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Drugs

Expert Says Ohio's Vote Against Pot Legalization Was 'Statistically Impossible'

The conclusion that the vote was stolen is almost inescapable.

Photo Credit: Shutterstock / Matthew Benoit

The “stolen election” controversy over this month’s officially defeated Ohio pot legalization referendum has gone to a new level.

“The results are not only impossible but unfathomable,” stated Ron Baiman, Assistant Professor of Graduate Business Administration at Benedictine University, where he teaches economics and statistics.

The Columbus Free Press asked Baiman to calculate the odds of the official vote count of Ohio’s Issue 3, to legalize marijuana, being correct – compared to the tracking polls charting voter preference leading up to this year’s November election. The Free Press supplied Baiman with poll results taken prior to the election by noted pollster Jon Zogby.

The polls leading into the November 3 vote showed the referendum passing. But the official results claim it lost by 2:1.

The standard assumption with such polling is that the undecided voters in the poll would have potentially gone 50-50. Thus half of them would be voting no and the other half would be voting yes on Issue 3. Baiman pointed out that with such an assumption being probable, the odds against the referendum losing 2:1 go through the roof. They are, he said, “one in a trillion.”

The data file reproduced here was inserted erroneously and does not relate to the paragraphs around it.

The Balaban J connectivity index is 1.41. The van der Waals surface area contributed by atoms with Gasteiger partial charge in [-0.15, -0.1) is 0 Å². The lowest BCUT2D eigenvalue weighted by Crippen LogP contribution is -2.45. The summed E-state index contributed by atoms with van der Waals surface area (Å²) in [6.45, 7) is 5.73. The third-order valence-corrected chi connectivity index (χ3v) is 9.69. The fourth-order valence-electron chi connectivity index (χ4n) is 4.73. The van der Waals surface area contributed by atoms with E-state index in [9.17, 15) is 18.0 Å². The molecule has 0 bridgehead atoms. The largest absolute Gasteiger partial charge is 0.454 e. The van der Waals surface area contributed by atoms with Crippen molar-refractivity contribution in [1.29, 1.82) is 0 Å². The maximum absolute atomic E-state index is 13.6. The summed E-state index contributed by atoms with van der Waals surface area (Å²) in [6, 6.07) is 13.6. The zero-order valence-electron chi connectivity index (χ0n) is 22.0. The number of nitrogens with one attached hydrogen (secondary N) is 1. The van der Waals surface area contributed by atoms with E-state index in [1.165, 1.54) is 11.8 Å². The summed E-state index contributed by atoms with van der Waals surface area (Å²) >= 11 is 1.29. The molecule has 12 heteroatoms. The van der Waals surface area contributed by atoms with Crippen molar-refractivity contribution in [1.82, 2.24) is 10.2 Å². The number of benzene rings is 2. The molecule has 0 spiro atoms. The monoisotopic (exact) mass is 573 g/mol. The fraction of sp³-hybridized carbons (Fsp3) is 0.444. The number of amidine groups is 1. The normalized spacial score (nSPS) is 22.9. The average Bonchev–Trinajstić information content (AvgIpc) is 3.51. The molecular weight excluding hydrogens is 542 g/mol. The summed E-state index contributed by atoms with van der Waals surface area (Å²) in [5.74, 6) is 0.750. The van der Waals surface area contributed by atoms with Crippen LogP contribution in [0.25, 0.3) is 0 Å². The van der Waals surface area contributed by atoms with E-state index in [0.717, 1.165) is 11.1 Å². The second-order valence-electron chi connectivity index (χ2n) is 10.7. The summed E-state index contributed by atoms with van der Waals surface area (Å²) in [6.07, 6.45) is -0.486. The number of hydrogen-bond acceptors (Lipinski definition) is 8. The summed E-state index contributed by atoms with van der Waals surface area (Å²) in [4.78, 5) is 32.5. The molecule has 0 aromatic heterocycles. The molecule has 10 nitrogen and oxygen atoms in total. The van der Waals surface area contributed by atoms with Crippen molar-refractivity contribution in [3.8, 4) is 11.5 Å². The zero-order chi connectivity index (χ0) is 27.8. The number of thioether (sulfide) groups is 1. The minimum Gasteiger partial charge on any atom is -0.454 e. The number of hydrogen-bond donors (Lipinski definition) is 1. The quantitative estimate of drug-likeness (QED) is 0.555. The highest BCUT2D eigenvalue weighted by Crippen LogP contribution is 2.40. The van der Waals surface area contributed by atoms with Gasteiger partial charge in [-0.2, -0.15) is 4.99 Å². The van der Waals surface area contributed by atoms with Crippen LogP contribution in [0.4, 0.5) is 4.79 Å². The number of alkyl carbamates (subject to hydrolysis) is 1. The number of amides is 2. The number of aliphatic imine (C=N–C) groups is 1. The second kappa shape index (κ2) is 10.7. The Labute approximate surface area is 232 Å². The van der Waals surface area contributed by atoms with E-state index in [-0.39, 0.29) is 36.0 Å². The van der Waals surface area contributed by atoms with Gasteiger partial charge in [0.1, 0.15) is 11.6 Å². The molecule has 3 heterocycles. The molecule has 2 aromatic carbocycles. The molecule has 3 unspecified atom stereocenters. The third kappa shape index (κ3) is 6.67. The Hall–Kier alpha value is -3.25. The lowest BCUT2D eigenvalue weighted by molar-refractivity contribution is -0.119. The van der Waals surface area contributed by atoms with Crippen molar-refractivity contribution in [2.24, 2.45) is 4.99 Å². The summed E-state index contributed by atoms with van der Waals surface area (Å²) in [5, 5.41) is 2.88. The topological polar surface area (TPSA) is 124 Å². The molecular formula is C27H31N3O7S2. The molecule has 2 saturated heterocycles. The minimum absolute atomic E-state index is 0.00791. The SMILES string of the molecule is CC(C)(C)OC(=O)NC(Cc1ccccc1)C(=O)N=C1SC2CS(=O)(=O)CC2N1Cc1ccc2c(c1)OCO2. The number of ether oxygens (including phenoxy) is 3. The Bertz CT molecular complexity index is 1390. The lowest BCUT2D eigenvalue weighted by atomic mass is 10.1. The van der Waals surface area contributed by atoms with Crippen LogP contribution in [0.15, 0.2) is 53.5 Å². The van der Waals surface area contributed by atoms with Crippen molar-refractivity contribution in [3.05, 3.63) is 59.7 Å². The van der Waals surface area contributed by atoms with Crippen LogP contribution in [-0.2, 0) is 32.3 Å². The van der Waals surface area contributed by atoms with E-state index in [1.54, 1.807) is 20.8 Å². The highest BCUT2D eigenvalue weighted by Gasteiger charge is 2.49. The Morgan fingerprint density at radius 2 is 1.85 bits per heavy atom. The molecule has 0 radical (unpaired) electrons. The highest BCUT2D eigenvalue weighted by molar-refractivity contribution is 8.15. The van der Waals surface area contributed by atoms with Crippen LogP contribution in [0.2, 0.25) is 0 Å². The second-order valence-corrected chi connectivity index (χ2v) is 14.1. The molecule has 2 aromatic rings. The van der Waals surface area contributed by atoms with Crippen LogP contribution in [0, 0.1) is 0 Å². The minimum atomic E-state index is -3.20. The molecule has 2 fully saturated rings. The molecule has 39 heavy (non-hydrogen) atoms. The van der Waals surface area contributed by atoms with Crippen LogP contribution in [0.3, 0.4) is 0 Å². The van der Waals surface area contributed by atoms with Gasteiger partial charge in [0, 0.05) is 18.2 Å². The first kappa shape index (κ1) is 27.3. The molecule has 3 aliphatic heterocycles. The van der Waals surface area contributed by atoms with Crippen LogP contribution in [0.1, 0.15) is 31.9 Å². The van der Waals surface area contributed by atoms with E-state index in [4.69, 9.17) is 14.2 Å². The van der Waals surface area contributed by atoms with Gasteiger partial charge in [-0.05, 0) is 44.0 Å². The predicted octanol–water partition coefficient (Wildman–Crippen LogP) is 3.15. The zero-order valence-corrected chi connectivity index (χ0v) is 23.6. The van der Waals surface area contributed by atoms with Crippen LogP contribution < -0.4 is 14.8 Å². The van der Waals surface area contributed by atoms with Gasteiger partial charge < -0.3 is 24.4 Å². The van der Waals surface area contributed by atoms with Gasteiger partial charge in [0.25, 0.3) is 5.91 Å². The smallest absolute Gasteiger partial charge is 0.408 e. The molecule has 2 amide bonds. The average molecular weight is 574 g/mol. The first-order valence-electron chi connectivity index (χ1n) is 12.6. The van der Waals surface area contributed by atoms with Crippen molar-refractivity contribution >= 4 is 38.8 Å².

The analysis showed that even if the most illogical outcome is assumed – that every single undecided voter in the polls voted against Issue 3 – it is still statistically impossible to accept Ohio Secretary of State Jon Husted’s official tally as being credible.

If the Zogby poll was accurate, says Baiman, one would expect the official outcome as reported by the state once in every 105,000 elections.

As general rule, undecided voters do not tend to split more than 60-40 percent in favor of one side or the other.

Pre-election tracking polls are performed using a random and representative sample. They accurately reflect how voters of various demographics are likely to vote. All such polls do contain a margin of error. The Zogby poll has a 4.9 percent margin of error, which leaves the official outcome of the Issue 3 vote still very far out of the realm of reasonable statistical probability.

Another Issue 3 poll done by the Kitchen Group showed a closer split between the yes and no vote. It was conducted one week before Election Day, with a random survey of more than over 1000 Ohioans. The odds that Husted’s official tally is correct based on the Kitchen poll are even heavier than with the Zogby poll…in this case yielding a result that would be expected only once in once in every 799,000,000 elections. [see attachments]

There can be only two explanations for this.

Ohioans can assume that the well-funded corporate multimillionaire growers backing Issue 3 who hired highly-regarded pollsters were given made-up drivel as the poll results. Or, Ohio’s notoriously corrupt, antiquated and highly-vulnerable voting system was hacked or manipulated by partisans like Ohio’s Secretary of State Husted.

 

 

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